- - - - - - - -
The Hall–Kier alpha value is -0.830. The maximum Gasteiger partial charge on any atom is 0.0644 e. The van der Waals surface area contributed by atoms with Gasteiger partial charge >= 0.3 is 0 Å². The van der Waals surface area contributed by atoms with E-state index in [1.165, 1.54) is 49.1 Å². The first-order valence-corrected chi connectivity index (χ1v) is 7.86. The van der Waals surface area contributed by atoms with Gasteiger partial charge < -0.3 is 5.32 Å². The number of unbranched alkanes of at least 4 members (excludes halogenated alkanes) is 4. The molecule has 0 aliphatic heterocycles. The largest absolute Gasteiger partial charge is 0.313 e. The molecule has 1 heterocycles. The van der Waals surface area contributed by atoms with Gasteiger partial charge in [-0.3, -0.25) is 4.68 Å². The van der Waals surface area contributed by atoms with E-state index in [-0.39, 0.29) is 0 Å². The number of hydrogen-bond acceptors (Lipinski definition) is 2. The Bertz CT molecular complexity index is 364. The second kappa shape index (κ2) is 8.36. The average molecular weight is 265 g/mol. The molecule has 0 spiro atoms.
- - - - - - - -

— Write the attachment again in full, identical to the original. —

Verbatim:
The Hall–Kier alpha value is -0.830. The maximum Gasteiger partial charge on any atom is 0.0644 e. The van der Waals surface area contributed by atoms with Gasteiger partial charge >= 0.3 is 0 Å². The van der Waals surface area contributed by atoms with E-state index in [1.165, 1.54) is 49.1 Å². The first-order valence-corrected chi connectivity index (χ1v) is 7.86. The van der Waals surface area contributed by atoms with Gasteiger partial charge < -0.3 is 5.32 Å². The number of unbranched alkanes of at least 4 members (excludes halogenated alkanes) is 4. The molecule has 0 aliphatic heterocycles. The largest absolute Gasteiger partial charge is 0.313 e. The molecule has 1 heterocycles. The van der Waals surface area contributed by atoms with Gasteiger partial charge in [-0.3, -0.25) is 4.68 Å². The van der Waals surface area contributed by atoms with E-state index in [-0.39, 0.29) is 0 Å². The number of hydrogen-bond acceptors (Lipinski definition) is 2. The Bertz CT molecular complexity index is 364. The second kappa shape index (κ2) is 8.36. The average molecular weight is 265 g/mol. The molecule has 0 spiro atoms.